- Check Point SandBlast: A suite of "advanced threat prevention technologies" and zero-day attack protection in real-time. Some of the technologies include:
- Threat emulation: Detects possible malware at CPU & Operating System levels;
- Threat extraction: Potentially removes dangerous files or programs;
- Zero phishing: Prevents sensitive information like credit card details or credentials to be shared with untrusted sources; and
- Zero ransomware: Monitoring suspicious activities and executes remediation takes place if any untrusted changes were made.
Check Point Security Management Architecture
This 3-tier security architecture is composed of the SmartConsole, Security Management Server, and Security Gateway. The SmartConsole is a Windows-based GUI application used by administrators to perform actions such as creating and managing security policies, monitor events, and install new updates. These changes are then communicated to the security management server, a centralized system where official copies of updated security policies and configurations are stored. When instructed, the security management server will then communicate updated security policies to each security gateway. Security gateways also send logs to the security management server by default.
Secure Internal Communication (SIC) enables trusted communications between Check Point gateways using certificates to authenticate between peers, encryption to enforce the confidentiality of data between peers, and integrity checks. The Internal Certificate Authority is created by the management server when initialized to issue digital certificates for Check Point gateways, VPN establishments, and remote access.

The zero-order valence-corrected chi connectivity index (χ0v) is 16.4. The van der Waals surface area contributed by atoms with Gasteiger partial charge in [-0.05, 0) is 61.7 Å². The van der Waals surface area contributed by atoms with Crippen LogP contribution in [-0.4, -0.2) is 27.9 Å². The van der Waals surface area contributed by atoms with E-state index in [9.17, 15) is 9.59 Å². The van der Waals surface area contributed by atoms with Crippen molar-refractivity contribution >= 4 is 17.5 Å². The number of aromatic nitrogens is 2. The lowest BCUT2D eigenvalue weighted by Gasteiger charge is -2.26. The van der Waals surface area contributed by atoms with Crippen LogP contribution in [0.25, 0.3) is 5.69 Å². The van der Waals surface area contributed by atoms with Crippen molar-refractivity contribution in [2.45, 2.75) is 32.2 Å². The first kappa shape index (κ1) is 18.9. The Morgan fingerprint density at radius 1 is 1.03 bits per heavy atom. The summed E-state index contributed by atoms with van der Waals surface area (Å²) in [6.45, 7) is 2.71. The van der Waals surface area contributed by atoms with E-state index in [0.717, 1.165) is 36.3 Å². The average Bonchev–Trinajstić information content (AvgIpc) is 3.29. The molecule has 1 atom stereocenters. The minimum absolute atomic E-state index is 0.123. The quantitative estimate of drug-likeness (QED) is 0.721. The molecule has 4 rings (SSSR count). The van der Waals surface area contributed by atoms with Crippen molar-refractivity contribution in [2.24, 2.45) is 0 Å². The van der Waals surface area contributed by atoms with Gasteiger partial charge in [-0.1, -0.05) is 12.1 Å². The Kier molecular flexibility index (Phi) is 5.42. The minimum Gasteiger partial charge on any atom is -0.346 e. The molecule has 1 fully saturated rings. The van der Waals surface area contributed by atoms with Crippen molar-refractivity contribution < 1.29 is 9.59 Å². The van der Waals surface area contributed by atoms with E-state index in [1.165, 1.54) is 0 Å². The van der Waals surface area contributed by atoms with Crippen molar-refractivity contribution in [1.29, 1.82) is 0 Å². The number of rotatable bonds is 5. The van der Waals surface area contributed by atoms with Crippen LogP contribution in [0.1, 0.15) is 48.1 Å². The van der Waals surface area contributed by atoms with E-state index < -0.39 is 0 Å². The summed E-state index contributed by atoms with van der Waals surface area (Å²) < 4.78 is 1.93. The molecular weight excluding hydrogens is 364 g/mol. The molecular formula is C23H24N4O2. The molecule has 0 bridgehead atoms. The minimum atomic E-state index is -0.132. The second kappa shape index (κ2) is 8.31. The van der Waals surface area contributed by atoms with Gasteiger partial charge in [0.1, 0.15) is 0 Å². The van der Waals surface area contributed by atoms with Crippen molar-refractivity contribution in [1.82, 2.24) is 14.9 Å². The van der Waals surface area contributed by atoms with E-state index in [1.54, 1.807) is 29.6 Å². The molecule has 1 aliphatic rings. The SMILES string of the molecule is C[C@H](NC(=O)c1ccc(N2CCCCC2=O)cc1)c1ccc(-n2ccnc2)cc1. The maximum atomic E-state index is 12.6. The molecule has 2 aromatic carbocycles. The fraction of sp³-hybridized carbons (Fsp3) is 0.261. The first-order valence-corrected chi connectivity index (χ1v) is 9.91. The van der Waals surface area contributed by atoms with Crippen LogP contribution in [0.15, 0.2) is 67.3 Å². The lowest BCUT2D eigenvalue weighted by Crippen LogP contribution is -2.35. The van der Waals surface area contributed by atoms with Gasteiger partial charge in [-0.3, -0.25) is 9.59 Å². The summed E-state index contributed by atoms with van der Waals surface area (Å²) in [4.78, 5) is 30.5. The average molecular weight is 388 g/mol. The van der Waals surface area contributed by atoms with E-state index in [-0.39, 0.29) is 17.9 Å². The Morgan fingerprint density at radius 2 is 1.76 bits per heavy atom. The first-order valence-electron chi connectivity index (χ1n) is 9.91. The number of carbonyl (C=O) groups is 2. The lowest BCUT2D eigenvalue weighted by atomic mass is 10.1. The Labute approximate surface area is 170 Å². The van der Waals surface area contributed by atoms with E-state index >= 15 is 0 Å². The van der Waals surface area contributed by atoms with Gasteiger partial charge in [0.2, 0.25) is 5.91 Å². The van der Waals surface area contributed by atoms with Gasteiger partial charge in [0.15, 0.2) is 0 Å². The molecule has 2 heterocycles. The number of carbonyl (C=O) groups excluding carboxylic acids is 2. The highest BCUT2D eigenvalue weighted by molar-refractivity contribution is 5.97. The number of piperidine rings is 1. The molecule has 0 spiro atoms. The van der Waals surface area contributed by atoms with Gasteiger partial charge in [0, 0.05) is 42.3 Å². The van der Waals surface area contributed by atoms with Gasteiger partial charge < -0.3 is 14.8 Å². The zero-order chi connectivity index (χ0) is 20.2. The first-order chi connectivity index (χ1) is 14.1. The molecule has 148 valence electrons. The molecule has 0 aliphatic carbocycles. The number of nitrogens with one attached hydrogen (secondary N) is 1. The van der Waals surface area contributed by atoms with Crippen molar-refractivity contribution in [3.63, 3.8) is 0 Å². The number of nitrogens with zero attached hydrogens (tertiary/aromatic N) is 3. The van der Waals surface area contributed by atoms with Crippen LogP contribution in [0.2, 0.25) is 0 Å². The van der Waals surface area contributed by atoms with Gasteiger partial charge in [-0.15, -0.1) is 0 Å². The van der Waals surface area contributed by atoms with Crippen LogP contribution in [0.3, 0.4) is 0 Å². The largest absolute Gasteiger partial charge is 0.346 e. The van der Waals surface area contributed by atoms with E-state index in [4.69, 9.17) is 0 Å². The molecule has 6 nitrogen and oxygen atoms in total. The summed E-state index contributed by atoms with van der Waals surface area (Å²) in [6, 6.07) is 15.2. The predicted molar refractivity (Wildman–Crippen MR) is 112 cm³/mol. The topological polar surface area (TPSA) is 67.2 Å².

Gaia is the operating system platform for Check Point products. Like many operating systems nowadays, it has both a command-line interface and a web user interface (WebUI). For easy configuration and visual understanding, WebUI is used throughout the course. To cater to different administrative users, Check Point has two WebUI modes. Basic and Advanced. Check Point Security Management and Gateways's features and navigation controls are covered in great technical detail in the course.
What is the Check Point Security Management Server?
A single unified management console allows administrators to have easy-to-use access, control, and management to security policies. It also includes a visual dashboard of security events and potential threats with real-time capabilities. Administrators can also automate routine tasks for them to work efficiently on other important tasks. Another great feature of Check Point Security Management is its ability to support multiple simultaneous administrative user access sessions.